Here’s one of those great questions with a history that we have somehow forgotten about…
This week, I’ve had the interesting experience of being an oral history source: interviewed by a student writing her dissertation on the history of the Movement for the Ordination of Women. In the course of getting my head around the events of the 1980s, I came across the notes I wrote for going out to other deaneries in my diocese to put forward the various arguments for and against women as priests. Here’s an extract from my notes – unreferenced, but the proceedings of these various meetings still exist – in which I was reflecting on how the post-1969 synodical government of the Church of England, with a General Synod made up of Houses of Bishops, Clergy and Laity was innovative in its time, and introduced my listeners to a lesser-known gender dimension of the inclusion of lay people.
For the Convocation of Canterbury (i.e. meeting of clergy) of 1885, there were still many doubts about the competence of the House of Laymen [sic] then being proposed. An ‘eighth resolution’ was added to the list of those concerning the proposed House, and this stated that the laity would not be expected to comment on ‘matters of faith and doctrine’. A speaker said that ‘trust the laity’ was ‘a generous sentiment, in things the laity understood‘ (my italics). Another speaker said that the laity could not pronounce on theology, because a lay House would not have ‘the guidance of God’s Holy Spirit’. In 1885, ‘laymen’ meant just that – lay men. By 1919, the House of Laymen, far from creating the ‘considerable embarrassment’ feared by one of the speakers in 1885, had behaved so well the the next step was considered, and Convocation was discussing whether women could be laymen.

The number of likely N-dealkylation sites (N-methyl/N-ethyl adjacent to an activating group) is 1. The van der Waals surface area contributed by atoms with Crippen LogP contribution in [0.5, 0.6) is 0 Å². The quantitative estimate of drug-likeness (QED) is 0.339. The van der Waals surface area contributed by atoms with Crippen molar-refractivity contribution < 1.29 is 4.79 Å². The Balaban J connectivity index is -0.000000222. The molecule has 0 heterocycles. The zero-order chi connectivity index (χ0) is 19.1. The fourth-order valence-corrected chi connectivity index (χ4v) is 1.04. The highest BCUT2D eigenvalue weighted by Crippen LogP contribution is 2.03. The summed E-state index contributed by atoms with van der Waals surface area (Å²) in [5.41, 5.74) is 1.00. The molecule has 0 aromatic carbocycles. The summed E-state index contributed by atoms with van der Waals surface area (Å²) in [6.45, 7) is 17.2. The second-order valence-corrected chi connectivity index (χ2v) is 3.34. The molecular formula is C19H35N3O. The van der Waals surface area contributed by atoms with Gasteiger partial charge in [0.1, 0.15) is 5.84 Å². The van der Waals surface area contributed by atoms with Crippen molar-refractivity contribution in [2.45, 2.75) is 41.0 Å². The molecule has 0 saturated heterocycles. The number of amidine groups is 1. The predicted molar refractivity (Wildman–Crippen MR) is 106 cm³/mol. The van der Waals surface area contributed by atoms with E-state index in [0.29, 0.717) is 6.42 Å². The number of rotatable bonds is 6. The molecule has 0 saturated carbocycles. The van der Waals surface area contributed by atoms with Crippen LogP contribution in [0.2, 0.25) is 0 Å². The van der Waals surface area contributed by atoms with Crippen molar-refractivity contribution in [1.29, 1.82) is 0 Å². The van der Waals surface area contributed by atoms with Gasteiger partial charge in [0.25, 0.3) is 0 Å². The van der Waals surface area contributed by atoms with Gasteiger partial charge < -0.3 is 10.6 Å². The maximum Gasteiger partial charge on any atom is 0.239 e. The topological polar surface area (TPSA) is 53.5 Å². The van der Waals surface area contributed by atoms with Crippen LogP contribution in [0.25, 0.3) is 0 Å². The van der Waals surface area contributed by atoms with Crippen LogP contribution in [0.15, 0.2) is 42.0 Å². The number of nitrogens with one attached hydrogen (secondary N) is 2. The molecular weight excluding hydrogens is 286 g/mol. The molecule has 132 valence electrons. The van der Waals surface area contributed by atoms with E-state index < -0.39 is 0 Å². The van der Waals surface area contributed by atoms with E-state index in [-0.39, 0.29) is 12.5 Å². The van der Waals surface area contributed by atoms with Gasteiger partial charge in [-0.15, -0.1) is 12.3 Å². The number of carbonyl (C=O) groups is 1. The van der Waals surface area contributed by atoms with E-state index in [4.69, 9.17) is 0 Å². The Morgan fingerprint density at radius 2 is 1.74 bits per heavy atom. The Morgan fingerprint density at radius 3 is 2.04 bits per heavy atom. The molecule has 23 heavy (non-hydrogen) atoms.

One of the attributes of being a layman was that, with due preparation and discernment, you could apply to be admitted to the diaconate; from the diaconate, to the priesthood; and for some, that would eventually mean becoming a bishop. The then Bishop of Ely was alarmed at the idea of women laymen, saying, ‘If the abstract proposition is once laid down that women are as laymen, the House will presently be asked to take the logical step and open the priesthood to women as to men’. And in due course, that did happen!
If you want to read more about this, Trevor Beeson’s The Church’s Other Half (2011) traces the very slow process of including women in the decision-making bodies of the church.
And one other bit of history, from the Archbishops’ Commission on Women and the Ministry, in 1936. Here, the glorification of ‘Christian womanhood’ is all about how women can rise above the carnal in a way that men, poor things, can’t. And that, somehow, becomes an argument against women ever becoming priests, because it wouldn’t be fair to those poor, vulnerable men to put them at the front of the church where everyone could see them:
We maintain that the ministration of women will tend to produce a lowering of the spiritual tone of Christian worship, such as is not produced by the ministrations of men before congregations largely or exclusively female. It is a tribute to the quality of Christian womanhood that it is possible to make this statement; but it would appear to be a simple matter of fact that in the thoughts and desires of that sex the natural is more easily made subordinate to the supernatural, the carnal to the spiritual, than is the case with men; and that the ministrations of a male priesthood do not normally arouse that side of female nature which should be quiescent during the times of the adoration of almighty God. We believe, on the other hand, that it would be impossible for the male members of the average Anglican congregation to be present at a service at which a woman ministered without becoming unduly conscious of her sex.
Is it any wonder that the Church of England still hasn’t got its act together on homosexuality when such views on heterosexuality were held in the lifetime of some church members? (the average age of a Church of England member in my diocese is 62)